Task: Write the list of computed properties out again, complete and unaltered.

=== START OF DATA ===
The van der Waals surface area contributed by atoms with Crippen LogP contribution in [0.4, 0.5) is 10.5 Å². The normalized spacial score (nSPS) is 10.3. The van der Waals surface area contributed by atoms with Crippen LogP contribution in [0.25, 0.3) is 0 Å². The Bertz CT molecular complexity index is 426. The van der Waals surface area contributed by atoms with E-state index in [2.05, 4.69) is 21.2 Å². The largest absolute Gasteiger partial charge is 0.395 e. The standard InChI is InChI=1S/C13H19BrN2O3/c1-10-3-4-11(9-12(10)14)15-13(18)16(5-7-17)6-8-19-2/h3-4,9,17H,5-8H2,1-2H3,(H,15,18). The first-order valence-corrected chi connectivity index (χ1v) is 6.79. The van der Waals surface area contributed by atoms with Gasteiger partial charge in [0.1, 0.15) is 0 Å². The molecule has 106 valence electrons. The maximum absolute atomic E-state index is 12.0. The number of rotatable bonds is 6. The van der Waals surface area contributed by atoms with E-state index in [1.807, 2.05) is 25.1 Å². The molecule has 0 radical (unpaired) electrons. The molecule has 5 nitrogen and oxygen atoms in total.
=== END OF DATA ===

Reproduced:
The van der Waals surface area contributed by atoms with Crippen LogP contribution in [0.4, 0.5) is 10.5 Å². The normalized spacial score (nSPS) is 10.3. The van der Waals surface area contributed by atoms with Crippen LogP contribution in [0.25, 0.3) is 0 Å². The Bertz CT molecular complexity index is 426. The van der Waals surface area contributed by atoms with E-state index in [2.05, 4.69) is 21.2 Å². The largest absolute Gasteiger partial charge is 0.395 e. The standard InChI is InChI=1S/C13H19BrN2O3/c1-10-3-4-11(9-12(10)14)15-13(18)16(5-7-17)6-8-19-2/h3-4,9,17H,5-8H2,1-2H3,(H,15,18). The first-order valence-corrected chi connectivity index (χ1v) is 6.79. The van der Waals surface area contributed by atoms with Gasteiger partial charge in [0.1, 0.15) is 0 Å². The molecule has 106 valence electrons. The maximum absolute atomic E-state index is 12.0. The number of rotatable bonds is 6. The van der Waals surface area contributed by atoms with E-state index in [1.807, 2.05) is 25.1 Å². The molecule has 0 radical (unpaired) electrons. The molecule has 5 nitrogen and oxygen atoms in total.